The aircraft, known as AU-2, was flown on its 90-minute transit from Lockheed Martin’s plant in Fort Worth, Texas, to Luke by U.S. Air Force Lt. Col. Todd “Torch” LaFortune. It was then assigned to the 56th Fighter Wing, that already operated a fleet of 17 F-35s.
The arrival of AU-2 at Luke AFB marks the first of 10 international partners starting training in the US. The second F-35A for Australia, designated AU-1, is scheduled to arrive at Luke Air Force Base in the next few days.
The RAAF is expected to operate 72 such multi-role planes from two airfields, Williamtown, in New South Wales, and Tindal, in the Northern Territory, along with the current fleet of Australian F/A-18F Super Hornet (some of those are deployed in the UAE to support U.S. led campaign against ISIS) and EA-18G Growler electronic warfare aircraft.
The Navy’s F-35C CV (Carrier Variant) version of the Joint Strike Fighter has finally landed onto the USS Nimitz’s flight deck using a new arresting gear.
On Nov. 3, at 12.18PM LT, F-35C CF-3 with a new tailhook assembly successfully, piloted by Navy test pilot Cmdr. Tony Wilson, landed on the flight deck of USS Nimitz, marking the very first arrested landing of the costly 5th generation plane on a supercarrier.
The successful arrested landing comes about three years after the F-35C, the variant developed for the U.S. Navy proved to be unable to get aboard a flattop because of its first tailhook design issues.
At that time, during specific tests conducted at NAWC-AD (Naval Air Warfare Center – Aircraft Division) Lakehurst, the F-35C failed to engage the MK-7 arresting gear with a disappointing score of 0 successes in 8 attempts. According to the subsequent reports, root cause analysis pointed to some AHS (Arresting Hook System) design issues: aircraft geometry (short distance between the Main Landing Gear tires and the tailook point); tailkook point design, with scarce ability to scoop low positioned cables;tailkook hold-down ineffective performance in damping bounces relative to the deck surface profiles.
In other words, the distance of 7.1 feet between the tires and the tailhook was too short and the responsive dynamics were such that the cable lied nearly flat on the deck by the time the tailkook point should intercept it for arrestment.
As many as four F-35s (three from the U.S. Marine Corps and a British one) were scheduled to take part in Royal International Air Show (RIAT) and Farnborough Airshow (FIA) near London. But, whereas it seems at least unlikely the aircraft can make it to RAF Fairford for RIAT, there could be some chances the aircraft could eventually attend FIA 2014, a major showcase which attracts aerospace companies and potential customers from all around the world.
Indeed, while investigation into the cause of the engine fire continues and the rest of the U.S. Air Force, Navy and Royal Air Force F-35s remain grounded, according to DefenseNews, the Marines may decide to allow their F-35B jets to cross the Pond, making happy aviation enthusiasts and…Lockheed Martin, facing the umpteenth issue with the troubled fifth generation aircraft.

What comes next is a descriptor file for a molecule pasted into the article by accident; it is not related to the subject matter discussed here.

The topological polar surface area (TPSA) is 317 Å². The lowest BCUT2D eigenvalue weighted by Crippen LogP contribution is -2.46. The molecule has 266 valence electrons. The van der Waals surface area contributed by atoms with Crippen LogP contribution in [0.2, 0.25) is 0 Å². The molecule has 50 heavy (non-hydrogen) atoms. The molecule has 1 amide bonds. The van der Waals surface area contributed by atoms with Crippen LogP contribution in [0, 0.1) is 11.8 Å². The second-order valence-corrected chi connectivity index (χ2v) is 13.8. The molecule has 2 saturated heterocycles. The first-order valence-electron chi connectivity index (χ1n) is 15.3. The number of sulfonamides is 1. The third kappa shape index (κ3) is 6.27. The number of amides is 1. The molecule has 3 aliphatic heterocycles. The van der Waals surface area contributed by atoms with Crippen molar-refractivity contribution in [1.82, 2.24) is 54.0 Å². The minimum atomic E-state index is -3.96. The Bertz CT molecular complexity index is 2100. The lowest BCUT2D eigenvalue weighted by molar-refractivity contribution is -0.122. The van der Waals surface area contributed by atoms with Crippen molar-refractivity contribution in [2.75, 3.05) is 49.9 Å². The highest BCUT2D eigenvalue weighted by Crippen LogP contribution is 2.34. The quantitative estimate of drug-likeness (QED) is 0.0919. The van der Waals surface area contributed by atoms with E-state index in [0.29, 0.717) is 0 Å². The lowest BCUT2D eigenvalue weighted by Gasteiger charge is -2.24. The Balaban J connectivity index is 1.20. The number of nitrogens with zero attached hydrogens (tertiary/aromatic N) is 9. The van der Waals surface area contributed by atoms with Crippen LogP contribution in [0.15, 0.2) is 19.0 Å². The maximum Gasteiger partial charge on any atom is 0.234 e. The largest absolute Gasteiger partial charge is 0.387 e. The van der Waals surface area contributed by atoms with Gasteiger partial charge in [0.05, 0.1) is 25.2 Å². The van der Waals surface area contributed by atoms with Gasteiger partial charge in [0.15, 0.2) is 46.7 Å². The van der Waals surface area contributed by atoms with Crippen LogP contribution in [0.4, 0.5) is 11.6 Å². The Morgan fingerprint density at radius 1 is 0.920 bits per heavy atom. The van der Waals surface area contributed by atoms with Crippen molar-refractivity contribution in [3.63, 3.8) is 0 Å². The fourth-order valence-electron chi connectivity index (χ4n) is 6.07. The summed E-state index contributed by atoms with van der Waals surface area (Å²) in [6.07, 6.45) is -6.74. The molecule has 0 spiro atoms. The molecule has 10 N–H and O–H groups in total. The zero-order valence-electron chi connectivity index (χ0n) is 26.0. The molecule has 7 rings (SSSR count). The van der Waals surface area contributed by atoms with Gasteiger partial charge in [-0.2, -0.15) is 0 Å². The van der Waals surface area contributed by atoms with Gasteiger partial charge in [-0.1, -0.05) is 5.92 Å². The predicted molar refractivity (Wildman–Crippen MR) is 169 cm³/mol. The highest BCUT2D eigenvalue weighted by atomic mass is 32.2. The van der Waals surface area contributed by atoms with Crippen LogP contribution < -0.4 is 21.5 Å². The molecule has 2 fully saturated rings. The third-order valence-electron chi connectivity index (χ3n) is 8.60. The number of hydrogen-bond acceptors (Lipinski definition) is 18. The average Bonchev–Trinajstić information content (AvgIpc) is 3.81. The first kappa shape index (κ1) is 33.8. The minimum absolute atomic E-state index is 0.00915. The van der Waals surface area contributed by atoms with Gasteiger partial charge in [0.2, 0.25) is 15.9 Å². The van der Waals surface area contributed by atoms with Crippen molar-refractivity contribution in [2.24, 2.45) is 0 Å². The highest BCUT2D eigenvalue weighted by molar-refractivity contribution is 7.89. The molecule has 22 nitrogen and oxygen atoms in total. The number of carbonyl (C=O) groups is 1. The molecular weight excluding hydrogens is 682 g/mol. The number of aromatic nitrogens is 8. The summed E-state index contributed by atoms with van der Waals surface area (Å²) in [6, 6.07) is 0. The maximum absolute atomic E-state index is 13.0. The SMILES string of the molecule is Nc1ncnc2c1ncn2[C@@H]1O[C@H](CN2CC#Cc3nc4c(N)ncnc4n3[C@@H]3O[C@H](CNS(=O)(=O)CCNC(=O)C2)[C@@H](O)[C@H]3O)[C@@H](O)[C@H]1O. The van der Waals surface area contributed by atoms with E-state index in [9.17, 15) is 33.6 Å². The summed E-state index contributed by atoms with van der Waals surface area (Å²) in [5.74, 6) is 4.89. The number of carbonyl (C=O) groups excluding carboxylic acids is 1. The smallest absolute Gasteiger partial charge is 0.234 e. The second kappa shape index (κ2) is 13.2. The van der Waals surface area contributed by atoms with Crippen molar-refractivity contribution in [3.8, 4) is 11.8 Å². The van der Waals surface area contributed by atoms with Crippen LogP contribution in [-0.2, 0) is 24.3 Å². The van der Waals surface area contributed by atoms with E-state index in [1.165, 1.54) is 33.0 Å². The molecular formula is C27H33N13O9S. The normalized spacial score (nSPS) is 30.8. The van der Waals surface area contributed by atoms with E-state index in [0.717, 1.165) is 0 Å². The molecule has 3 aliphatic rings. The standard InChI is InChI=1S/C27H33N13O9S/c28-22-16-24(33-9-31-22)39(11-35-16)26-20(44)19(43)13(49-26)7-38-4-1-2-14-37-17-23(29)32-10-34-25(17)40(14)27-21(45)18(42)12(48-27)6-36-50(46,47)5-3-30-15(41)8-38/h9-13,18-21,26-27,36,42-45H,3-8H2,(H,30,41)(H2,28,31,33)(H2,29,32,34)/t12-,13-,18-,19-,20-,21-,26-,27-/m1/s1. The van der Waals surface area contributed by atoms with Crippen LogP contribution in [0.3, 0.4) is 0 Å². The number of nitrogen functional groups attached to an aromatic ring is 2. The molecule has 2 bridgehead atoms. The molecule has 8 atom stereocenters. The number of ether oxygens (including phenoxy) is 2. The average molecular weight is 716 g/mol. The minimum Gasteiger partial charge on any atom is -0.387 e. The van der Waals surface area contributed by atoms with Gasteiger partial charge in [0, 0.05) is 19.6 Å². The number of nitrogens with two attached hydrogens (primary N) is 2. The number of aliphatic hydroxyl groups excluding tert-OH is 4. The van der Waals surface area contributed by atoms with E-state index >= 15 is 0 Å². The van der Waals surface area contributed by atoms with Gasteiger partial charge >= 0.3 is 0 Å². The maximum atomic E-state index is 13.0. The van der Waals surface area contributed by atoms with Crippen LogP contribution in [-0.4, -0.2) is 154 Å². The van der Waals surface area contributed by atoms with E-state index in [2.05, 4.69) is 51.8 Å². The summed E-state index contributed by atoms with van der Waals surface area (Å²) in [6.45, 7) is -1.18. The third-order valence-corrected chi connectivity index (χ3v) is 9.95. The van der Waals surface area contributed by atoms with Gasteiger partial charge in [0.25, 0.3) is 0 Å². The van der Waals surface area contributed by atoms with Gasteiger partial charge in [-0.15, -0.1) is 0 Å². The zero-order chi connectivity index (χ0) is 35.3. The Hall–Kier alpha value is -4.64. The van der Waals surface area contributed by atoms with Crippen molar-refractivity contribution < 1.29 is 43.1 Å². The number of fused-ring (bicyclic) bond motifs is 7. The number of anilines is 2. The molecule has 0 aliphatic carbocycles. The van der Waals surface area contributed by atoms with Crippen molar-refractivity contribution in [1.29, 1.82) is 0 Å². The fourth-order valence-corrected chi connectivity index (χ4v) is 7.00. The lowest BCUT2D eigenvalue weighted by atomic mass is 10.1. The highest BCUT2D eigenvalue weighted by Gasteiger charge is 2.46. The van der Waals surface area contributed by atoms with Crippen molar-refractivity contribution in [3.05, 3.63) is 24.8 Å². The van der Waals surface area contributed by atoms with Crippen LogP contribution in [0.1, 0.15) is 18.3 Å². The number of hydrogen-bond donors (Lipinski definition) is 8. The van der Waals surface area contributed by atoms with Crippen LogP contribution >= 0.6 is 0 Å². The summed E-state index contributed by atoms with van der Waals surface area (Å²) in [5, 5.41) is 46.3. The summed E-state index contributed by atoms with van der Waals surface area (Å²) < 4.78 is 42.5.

“As part of that, there is the possibility NAVAIR would allow for return to flight before the Air Force or the UK did depending how they analyze and accept that data and manage risk,” Kyra Hawn, a spokeswoman for the F-35 joint program office, told to DefenseNews’s Aaron Mehta.
Therefore, even if U.S. Air Force and UK will not lift the flight ban in time for the airshows, the U.S. Marine Corps may decide it is ok for them to fly the jump jet aircraft overseas.
As said, nothing has been decided yet. Considering that RIAT opens this weekend, the participation to FIA appears at least a bit more likely. But, who’s going to accept the risk to allow the aircraft to fly in spite of a fleet-wide grounding and investigation underway?
Can you imagine the impact of an incident on the reputation of the much debated aircraft?
Italy plans to save 3 billion Euro (4.18 billion USD) in defense savings over the next three years, money that will come from the sale of some barracks and military buildings, from a reduction of the personnel, and from cuts to some top spending programs, first of all the F-35, on which the government has so far committed to spend some 12 billion Euro.
Dealing with the F-35, the order will be “revised,” meaning that cuts are certain, considering the amount of attention and criticism that surround the program. But, it is almost impossible to predict the extent of the revision.
Some media outlets have foreseen a drastic cut to 45 planes, half of the current plan, and about one third of the initial requirement, set to 131 Joint Strike Fighters.
The center-left PD (Democratic Party) defense committee has just published a paper about the current state of Italy’s weapons systems, highlighting the need for a significant reduction on F-35 procurement, because: